Brasília, the capital of Brazil and the seat of government of the Distrito Federal, is a planned city. Inaugurated in 1960 in the Central Highlands of Brazil, it is a masterpiece of modernist architecture listed as a World Heritage Site by UNESCO.
The basic structure of Brasília was completed in just four years, from 1956 to 1960, under the leadership of President Juscelino Kubitschek, with the slogan "fifty years of progress in five", and the city is in a sense a memorial to him. The cathedral has six columns representing two hands reaching up to almighty heaven. The city is designed in the shape of a giant bird or airplane, with various separated zones assigned for specific functions such as housing, commerce, hospitals and banking. Running down the center of the "airplane" is the thoroughfare called the Eixo Monumental ("Monumental Axis") and at one end lay the government buildings. The arched "wings" are residential zones, with several rows of medium-rise apartment blocks with small commercial districts. The intersection is the commercial and cultural hub, with stores, hotels, and the cathedral.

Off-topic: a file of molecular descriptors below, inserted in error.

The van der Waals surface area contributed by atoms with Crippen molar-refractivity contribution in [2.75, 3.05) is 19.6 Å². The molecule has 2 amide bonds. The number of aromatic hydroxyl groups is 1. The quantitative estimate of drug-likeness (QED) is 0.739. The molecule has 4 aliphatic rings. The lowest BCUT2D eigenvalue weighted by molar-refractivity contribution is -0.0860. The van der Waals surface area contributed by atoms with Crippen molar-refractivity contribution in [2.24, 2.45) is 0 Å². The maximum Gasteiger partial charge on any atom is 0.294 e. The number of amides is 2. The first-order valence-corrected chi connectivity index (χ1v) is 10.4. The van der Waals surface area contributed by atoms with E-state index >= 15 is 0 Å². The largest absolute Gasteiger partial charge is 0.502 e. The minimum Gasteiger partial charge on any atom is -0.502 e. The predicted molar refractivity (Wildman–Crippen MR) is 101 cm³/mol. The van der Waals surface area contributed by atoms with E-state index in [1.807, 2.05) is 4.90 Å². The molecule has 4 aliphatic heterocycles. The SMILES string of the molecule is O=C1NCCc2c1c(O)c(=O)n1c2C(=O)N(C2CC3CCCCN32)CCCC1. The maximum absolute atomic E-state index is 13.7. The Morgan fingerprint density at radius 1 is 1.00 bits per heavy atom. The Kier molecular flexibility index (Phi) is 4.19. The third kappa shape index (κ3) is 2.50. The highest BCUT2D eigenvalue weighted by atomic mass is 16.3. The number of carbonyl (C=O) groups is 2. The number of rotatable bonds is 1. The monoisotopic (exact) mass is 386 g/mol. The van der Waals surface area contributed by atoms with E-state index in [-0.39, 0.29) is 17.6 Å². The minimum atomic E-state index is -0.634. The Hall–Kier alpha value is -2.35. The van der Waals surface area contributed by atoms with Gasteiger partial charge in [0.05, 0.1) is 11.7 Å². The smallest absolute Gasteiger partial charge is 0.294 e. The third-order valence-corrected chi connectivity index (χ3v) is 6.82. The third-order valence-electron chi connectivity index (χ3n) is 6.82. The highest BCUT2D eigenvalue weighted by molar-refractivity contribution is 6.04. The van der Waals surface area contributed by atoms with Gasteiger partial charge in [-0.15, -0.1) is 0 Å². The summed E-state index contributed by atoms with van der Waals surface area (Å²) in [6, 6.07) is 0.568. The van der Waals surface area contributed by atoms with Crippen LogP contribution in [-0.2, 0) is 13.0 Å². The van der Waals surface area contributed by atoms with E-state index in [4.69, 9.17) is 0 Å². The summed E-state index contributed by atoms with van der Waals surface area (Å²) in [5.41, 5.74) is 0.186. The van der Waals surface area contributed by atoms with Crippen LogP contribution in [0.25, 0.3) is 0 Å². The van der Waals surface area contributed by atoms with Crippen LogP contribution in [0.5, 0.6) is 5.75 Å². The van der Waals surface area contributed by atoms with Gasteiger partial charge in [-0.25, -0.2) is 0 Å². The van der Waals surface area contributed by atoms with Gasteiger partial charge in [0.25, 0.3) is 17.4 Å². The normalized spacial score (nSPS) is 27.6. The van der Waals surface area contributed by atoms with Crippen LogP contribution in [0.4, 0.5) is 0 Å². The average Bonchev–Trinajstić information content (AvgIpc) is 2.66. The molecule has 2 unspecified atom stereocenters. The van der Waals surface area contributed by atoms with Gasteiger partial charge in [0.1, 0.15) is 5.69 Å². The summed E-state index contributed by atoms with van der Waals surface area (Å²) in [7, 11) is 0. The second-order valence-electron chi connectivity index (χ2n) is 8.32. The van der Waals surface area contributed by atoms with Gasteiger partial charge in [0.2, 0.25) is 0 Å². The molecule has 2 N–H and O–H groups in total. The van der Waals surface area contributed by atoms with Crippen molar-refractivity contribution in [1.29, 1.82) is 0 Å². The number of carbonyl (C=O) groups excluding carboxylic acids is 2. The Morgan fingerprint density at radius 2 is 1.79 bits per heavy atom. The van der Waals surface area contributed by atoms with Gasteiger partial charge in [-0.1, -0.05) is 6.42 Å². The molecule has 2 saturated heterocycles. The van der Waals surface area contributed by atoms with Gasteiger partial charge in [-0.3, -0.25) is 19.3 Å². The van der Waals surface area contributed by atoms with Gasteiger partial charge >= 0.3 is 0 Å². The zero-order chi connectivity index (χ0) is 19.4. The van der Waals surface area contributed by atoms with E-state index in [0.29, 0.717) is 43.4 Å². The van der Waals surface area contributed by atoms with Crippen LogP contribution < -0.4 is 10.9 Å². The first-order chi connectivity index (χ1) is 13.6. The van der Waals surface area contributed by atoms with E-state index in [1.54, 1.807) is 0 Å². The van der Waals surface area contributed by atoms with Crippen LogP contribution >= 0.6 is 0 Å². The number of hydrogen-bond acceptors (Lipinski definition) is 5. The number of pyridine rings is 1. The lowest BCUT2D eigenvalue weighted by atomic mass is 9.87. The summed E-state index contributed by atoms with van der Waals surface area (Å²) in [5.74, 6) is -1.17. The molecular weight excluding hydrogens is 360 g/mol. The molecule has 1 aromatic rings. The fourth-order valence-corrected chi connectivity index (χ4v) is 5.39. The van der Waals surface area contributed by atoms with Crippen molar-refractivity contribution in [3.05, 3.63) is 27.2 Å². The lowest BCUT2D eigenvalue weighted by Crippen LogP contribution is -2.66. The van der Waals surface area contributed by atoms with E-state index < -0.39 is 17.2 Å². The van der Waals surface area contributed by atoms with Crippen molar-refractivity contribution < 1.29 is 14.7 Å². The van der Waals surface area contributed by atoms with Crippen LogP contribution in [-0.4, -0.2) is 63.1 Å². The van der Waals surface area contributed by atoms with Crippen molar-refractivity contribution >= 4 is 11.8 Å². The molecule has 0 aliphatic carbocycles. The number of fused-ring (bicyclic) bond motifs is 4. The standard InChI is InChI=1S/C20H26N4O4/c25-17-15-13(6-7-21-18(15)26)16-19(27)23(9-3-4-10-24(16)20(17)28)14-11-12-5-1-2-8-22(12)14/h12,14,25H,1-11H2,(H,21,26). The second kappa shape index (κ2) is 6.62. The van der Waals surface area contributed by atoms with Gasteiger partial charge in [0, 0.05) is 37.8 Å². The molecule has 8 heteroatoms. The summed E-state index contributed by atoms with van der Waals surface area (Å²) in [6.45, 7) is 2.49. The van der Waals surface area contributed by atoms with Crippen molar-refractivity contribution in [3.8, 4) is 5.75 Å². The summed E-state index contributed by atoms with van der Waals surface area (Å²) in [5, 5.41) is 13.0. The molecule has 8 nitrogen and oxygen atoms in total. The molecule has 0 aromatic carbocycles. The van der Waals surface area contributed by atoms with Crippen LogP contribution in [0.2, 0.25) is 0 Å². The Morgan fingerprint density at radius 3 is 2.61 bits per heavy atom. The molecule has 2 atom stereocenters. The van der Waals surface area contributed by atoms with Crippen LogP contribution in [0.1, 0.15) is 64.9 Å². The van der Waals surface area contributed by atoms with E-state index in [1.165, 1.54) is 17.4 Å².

A huge artificial lake serves the city as both a leisure area and to diminish the effects of low humidity in drier months. Uniform buildings, wide tree lined roads, parks and sectors developed with the wellbeing of the population and visitors in mind carry the signatures of master urbanist Lucio Costa and modern architect Oscar Niemeyer. Brasilia’s monuments are unique and are ordered in such a way that they turn the city into an open air museum.